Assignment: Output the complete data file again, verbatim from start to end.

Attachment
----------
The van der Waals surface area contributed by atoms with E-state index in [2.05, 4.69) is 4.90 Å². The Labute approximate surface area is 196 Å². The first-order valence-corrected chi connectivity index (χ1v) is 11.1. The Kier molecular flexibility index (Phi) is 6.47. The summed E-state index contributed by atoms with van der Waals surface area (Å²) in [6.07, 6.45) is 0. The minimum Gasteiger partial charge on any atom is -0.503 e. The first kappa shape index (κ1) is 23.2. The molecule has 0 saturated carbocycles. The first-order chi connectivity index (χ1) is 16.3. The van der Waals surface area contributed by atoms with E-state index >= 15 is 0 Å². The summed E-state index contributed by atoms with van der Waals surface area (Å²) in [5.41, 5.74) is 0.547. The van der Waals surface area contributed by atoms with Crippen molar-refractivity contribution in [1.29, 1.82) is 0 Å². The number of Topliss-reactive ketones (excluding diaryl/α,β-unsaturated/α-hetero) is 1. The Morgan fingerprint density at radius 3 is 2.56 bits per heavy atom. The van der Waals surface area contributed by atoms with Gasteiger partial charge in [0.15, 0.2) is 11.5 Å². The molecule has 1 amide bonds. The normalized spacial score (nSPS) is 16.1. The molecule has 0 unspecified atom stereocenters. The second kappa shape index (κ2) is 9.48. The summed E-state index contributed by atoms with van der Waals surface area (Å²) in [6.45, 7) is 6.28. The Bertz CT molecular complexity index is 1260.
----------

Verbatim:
The van der Waals surface area contributed by atoms with E-state index in [2.05, 4.69) is 4.90 Å². The Labute approximate surface area is 196 Å². The first-order valence-corrected chi connectivity index (χ1v) is 11.1. The Kier molecular flexibility index (Phi) is 6.47. The summed E-state index contributed by atoms with van der Waals surface area (Å²) in [6.07, 6.45) is 0. The minimum Gasteiger partial charge on any atom is -0.503 e. The first kappa shape index (κ1) is 23.2. The molecule has 0 saturated carbocycles. The first-order chi connectivity index (χ1) is 16.3. The van der Waals surface area contributed by atoms with E-state index >= 15 is 0 Å². The summed E-state index contributed by atoms with van der Waals surface area (Å²) in [5.41, 5.74) is 0.547. The van der Waals surface area contributed by atoms with Crippen molar-refractivity contribution in [1.29, 1.82) is 0 Å². The number of Topliss-reactive ketones (excluding diaryl/α,β-unsaturated/α-hetero) is 1. The Morgan fingerprint density at radius 3 is 2.56 bits per heavy atom. The van der Waals surface area contributed by atoms with Gasteiger partial charge in [0.15, 0.2) is 11.5 Å². The molecule has 1 amide bonds. The normalized spacial score (nSPS) is 16.1. The molecule has 0 unspecified atom stereocenters. The second kappa shape index (κ2) is 9.48. The summed E-state index contributed by atoms with van der Waals surface area (Å²) in [6.45, 7) is 6.28. The Bertz CT molecular complexity index is 1260.